Mike Napoli does something very few players who wear the tools of ignorance can do – he strikes fear into pitchers when he strides to the dish. It’s fair to point out that he isn’t a fantastic defender, he’s certainly competent, but when his potent bat is added to the mix he’s one of the unique weapons at the catcher position (it should be noted that he’s also played a lot of first base the past three years). Add in that he was born on Halloween and he has to be a great player, right? Don’t tell that to people that owned Napoli in 2012 though as his effort was seen as a whopper of a downer after his massive 2011 effort (.320-30-75 with a 1.046 OPS). I’m here to tell you though that his ’12 production was right in line with expectations, that is unless you were expecting too much as most of us were.
NOTE: For those of you living in a cave, Napoli signed a three year deal with the Red Sox for a reported $39 million. They plan on slotting him at first base on most days, though he will still see some time behind the dish.
As I pointed out in my 2012 Positional Review of Catchers, Napoli’s power stroke in 2012 was exactly what you should have expected. From 2008-11 he averaged 24 homers. In 2012 he hit 24 homers. Of course people were disappointed when he failed to match his career best total of 30 homers from 2011, but as I always touch on with players, many times their “failures” are based on our unrealistic expectations. Napoli is the poster boy for out of control expectations. How is a guy who matches his previous four year average in anything seen as a disappointment? The real problem is that Napoli can’t convince anyone to give him at-bats. Only once has he been given 400 at-bats in a season, and that’s what’s holding down his power output, not a lack of talent. That will likely change this year in Boston. More on that in a moment.
Napoli saw his RBI total dip from 75 to 56, so again, total failure right? Well, not really. From 2008-10 Napoli averaged 58 RBIs a season. Just like with the homers, this really wasn’t as big a drop off as many suspected.
Napoli’s runs scored drop from 72 to 53 is discouraging. Still, as with his HR/RBI totals, you should have expected a fall off. Not only did his OBP go down, more on that in a second, but he was never a big run producer before. In fact, from 2008-10 Napoli averaged exactly… 53 runs a season.
‘But what about the batting average Ray, how in the world can you explain a .093 point drop and make us feel good about it?’ Other than the .320 average in 2011, Napoli has never hit .275 in a season (that’s six other seasons under .275). Napoli also owns a career .259 batting average. So let’s put it this way. Which number, .320 or .227, is further from his career mark? His .227 batting average last season is .032 points off his career mark while his .320 batting average in ’11 is .061 points off. That’s nearly double the difference from his 2012 mark to his career average. Looking at it that way, which number is the outlier? Exactly.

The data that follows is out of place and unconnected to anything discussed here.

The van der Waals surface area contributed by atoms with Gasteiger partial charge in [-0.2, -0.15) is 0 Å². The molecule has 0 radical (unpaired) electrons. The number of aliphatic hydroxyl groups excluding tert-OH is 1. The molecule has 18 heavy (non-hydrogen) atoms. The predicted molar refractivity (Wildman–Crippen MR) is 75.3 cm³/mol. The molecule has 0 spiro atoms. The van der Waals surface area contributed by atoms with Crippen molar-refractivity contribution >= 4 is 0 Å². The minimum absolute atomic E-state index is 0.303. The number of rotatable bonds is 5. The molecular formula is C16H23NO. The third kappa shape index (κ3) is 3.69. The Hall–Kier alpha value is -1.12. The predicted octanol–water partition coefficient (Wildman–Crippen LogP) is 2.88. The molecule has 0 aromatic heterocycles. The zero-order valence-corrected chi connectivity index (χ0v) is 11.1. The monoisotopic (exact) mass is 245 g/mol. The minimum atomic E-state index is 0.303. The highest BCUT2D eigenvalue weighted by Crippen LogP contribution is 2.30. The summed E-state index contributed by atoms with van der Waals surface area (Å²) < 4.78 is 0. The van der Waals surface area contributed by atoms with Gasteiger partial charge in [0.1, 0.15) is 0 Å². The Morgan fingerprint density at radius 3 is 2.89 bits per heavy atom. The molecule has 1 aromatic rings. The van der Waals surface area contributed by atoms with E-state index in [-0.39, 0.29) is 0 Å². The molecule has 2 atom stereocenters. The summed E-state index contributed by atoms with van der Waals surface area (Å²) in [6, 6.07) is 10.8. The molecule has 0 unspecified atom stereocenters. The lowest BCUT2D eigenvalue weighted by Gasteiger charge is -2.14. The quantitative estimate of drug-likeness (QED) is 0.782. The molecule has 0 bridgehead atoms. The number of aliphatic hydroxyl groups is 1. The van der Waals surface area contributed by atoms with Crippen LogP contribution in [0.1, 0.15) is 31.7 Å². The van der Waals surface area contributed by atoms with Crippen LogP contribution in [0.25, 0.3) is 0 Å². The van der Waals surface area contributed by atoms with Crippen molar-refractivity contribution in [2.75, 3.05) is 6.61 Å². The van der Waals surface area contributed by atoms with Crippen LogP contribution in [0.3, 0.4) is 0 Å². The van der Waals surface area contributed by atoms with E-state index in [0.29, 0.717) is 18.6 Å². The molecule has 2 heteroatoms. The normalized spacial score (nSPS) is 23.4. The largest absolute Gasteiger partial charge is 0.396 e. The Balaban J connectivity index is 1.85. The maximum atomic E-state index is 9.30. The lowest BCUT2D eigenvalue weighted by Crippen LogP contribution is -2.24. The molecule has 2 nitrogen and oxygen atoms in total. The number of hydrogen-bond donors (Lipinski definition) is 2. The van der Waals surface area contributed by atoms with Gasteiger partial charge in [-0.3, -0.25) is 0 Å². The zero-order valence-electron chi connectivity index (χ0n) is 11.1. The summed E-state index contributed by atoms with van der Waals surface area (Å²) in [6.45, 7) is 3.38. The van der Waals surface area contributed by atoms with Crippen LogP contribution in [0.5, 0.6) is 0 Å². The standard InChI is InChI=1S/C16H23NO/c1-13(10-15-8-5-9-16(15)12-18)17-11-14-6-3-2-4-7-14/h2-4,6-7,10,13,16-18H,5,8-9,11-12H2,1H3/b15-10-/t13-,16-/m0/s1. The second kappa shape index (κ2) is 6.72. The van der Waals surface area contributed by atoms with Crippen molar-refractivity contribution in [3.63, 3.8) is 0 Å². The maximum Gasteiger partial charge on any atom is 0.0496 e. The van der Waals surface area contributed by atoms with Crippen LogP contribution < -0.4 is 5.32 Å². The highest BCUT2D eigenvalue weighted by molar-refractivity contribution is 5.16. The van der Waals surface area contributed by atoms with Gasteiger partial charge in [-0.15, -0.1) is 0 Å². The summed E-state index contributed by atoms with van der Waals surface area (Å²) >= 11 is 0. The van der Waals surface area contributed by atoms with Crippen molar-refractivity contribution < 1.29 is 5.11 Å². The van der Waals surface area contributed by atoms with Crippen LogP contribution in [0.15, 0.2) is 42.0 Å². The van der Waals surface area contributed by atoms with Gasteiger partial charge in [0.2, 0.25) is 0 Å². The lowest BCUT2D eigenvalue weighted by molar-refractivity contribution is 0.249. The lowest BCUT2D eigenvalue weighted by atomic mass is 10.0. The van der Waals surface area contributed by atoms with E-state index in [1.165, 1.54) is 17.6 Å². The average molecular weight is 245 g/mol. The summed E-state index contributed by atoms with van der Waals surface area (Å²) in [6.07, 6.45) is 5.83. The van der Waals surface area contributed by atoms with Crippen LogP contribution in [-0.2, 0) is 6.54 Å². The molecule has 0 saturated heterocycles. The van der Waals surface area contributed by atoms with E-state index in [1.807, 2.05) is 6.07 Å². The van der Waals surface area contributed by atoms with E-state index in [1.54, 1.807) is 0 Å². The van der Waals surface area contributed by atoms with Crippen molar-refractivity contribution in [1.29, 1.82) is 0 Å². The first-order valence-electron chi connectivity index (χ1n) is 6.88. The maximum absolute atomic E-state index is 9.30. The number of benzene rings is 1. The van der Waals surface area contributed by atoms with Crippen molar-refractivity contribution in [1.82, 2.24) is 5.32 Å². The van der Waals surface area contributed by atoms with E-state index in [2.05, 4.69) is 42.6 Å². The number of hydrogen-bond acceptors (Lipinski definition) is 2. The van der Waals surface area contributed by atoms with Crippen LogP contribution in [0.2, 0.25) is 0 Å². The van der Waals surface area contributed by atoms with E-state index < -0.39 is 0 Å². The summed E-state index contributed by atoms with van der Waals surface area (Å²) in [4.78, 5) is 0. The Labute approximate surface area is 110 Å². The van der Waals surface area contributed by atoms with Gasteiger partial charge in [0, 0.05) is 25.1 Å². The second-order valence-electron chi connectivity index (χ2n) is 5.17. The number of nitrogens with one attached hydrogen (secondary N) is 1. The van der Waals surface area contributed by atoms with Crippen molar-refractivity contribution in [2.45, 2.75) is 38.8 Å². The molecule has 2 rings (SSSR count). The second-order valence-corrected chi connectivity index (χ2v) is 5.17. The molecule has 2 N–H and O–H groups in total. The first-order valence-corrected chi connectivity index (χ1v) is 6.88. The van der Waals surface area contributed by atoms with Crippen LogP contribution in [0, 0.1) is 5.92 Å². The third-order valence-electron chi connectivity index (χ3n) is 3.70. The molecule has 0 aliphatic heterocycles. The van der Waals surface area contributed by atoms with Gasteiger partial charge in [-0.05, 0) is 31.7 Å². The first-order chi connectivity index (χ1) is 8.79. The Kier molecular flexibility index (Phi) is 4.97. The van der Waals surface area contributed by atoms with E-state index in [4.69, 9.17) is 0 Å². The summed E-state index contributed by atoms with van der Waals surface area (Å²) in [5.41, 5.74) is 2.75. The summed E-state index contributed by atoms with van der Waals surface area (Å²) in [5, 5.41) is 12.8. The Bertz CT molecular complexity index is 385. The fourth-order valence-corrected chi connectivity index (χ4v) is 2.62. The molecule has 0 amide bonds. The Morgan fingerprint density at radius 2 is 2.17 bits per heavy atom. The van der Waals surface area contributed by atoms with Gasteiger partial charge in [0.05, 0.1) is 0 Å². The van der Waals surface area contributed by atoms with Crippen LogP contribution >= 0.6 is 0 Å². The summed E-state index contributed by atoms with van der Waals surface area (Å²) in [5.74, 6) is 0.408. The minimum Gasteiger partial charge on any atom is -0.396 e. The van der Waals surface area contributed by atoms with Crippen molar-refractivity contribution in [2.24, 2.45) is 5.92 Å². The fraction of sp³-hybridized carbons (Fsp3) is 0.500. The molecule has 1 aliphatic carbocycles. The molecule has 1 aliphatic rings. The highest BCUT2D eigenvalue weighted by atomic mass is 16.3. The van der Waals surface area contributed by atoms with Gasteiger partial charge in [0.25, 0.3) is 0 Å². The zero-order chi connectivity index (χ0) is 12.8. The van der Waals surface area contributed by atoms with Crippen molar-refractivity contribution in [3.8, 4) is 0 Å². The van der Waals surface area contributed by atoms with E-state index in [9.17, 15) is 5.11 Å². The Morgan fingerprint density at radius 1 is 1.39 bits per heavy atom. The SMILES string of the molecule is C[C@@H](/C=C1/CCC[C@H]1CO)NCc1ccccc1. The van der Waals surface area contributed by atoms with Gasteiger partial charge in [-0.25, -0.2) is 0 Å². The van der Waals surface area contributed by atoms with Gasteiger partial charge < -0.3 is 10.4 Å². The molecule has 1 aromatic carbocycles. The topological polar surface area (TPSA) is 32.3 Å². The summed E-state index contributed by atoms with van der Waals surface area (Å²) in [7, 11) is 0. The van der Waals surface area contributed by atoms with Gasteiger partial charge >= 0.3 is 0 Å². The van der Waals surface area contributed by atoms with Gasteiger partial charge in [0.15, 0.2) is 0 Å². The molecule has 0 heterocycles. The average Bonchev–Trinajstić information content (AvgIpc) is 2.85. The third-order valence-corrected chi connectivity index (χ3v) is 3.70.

Napoli saw his OBP tank in ’12 from his career best .414 down to .343. Again, which of those two numbers fits in better with his career given that his career mark is .356? I’m concerned that his K-rate exploded, it was 30 percent last season (25.4 for his career) and that didn’t help matters at all, but the fact is that his 0.45 BB/K rate was right on his career 0.47 mark. Again, 2011 was the outlier, not 2012.
I won’t even bother going through the same analysis for his SLG percentage. I’ll just list the numbers and let you draw your own conclusions: .631 in 2011, .469 in 2012, .507 for his career.
Let me boil this down for you. The 2011 season is the outlier, not everything else Napoli has done for his career. He will never hit .320 again. He will never have a .414 OBP again. He will never have a .631 SLG again. He will never have a 1.046 OPS again. If he could get 500 at-bats he could easily challenge his counting number career bests (30 HR, 75 RBIs and 72 runs scored), and it certainly sounds like the Red Sox plan on giving him those at-bats this season, but the ratio marks are out of reach (this is likely the best time to own Napoli in the fantasy game as a catcher eligible player looking at 500+ ABs). So stop doing what everyone is doing with Napoli – comparing himself to his ’11 career effort. If you remove the season from the back of his ball card his 2012 season shouldn’t be seen as anything other than a solid effort from a power hitting catcher. It’s not Napoli’s fault that your expectations for him were unreasonable heading into 2012, so get over it.
By Ray Flowers